The seven named plaintiffs are Hispanic or Latino individuals who applied for employment as line workers at Ford's Chicago assembly plant near Harvey, Illinois, but were not hired. Allan Millender is a black Ford employee and the Chairman of the United Auto Workers union for the Chicago plant. The plaintiffs allege a conspiracy between Millender, the staff of the Harvey unemployment office, and unknown Ford employees. This claimed conspiracy ensured the Chicago plant predominantly hired black employees to the exclusion of Hispanic and Latino applicants, allegedly because Mil-lender believed black employees would be more likely to support him in his role as a union leader. This resulted in a predominantly black workforce at the plant and a dearth of Hispanic and Latino workers, despite a sizable minority of Hispanic and Latino people in the surrounding area.1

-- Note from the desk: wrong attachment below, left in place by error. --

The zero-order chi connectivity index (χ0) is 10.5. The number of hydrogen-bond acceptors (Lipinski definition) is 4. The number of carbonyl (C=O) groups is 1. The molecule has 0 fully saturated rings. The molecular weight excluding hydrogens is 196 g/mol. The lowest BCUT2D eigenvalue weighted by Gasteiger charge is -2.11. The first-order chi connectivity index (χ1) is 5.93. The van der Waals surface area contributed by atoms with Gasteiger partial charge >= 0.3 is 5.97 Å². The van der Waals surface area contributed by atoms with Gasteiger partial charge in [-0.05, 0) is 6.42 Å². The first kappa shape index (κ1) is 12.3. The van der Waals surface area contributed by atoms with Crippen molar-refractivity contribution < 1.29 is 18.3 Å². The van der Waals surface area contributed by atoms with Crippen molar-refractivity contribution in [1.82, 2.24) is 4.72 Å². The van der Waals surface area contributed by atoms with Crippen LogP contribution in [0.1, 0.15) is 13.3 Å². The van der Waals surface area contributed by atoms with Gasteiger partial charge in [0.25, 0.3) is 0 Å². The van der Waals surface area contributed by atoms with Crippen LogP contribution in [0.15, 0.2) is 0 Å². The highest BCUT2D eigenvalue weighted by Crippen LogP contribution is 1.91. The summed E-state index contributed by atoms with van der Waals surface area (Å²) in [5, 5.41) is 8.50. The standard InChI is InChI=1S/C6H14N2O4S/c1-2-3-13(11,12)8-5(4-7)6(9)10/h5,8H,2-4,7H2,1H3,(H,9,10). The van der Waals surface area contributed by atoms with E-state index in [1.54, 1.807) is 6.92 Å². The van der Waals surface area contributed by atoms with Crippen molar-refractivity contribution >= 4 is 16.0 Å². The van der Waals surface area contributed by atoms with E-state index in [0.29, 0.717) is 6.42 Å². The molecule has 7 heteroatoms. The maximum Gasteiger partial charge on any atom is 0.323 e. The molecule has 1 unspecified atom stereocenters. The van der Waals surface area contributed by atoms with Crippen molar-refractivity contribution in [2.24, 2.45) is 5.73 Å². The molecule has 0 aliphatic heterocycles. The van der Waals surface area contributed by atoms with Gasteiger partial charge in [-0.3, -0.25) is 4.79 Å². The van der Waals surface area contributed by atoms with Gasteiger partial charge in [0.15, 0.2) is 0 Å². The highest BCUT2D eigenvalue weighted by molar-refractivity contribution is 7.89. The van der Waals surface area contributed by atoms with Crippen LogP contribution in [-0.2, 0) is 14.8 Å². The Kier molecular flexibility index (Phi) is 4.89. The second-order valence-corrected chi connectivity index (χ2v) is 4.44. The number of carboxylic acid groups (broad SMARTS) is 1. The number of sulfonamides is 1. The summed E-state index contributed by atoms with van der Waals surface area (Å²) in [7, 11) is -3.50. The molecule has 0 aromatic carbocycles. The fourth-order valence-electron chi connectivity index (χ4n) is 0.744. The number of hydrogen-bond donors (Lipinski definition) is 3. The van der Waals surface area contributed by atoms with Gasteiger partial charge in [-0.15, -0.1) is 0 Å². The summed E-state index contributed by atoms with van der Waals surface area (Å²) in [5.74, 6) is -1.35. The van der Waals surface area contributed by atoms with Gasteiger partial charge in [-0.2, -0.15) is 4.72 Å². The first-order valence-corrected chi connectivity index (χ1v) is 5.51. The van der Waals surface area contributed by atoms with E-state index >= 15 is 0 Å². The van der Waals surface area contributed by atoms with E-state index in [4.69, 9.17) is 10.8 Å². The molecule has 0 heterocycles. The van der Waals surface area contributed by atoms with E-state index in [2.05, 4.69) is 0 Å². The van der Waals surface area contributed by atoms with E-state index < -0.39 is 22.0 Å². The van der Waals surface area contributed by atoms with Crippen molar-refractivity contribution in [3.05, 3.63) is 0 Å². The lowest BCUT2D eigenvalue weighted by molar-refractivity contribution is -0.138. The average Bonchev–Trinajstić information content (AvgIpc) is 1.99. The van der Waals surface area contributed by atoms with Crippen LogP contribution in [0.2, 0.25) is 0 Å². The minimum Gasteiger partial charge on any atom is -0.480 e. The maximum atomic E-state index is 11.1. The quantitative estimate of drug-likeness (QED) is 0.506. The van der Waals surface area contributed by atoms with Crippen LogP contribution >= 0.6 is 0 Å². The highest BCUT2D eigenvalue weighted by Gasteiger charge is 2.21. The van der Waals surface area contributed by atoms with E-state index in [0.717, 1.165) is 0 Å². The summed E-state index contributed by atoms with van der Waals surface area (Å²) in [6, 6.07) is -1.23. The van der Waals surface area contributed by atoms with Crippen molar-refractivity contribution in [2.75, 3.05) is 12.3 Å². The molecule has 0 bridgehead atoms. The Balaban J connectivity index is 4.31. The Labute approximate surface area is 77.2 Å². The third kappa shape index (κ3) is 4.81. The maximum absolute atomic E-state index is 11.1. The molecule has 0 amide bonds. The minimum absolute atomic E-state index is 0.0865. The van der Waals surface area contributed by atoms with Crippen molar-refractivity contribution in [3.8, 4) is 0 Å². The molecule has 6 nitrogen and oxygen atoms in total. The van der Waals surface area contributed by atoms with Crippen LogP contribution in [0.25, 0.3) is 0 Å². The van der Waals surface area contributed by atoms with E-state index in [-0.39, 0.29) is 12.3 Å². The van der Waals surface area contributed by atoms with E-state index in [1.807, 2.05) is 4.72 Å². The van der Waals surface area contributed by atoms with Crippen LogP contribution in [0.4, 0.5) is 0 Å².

The complaint alleges line workers at the Chicago plant are hired exclusively through the Harvey unemployment office. The office collects application forms from individuals interested in applying for line worker positions at the Chicago plant. These forms are then sent to Ford, which compiles the information and forwards it to Aon Consulting, a third-party firm that administers a variety of pre-employment tests. One test Aon administers is a basic skills test. Applicants who pass the required pre-employment tests, a drug test, and a background check are sent back to Ford to move forward in the hiring process.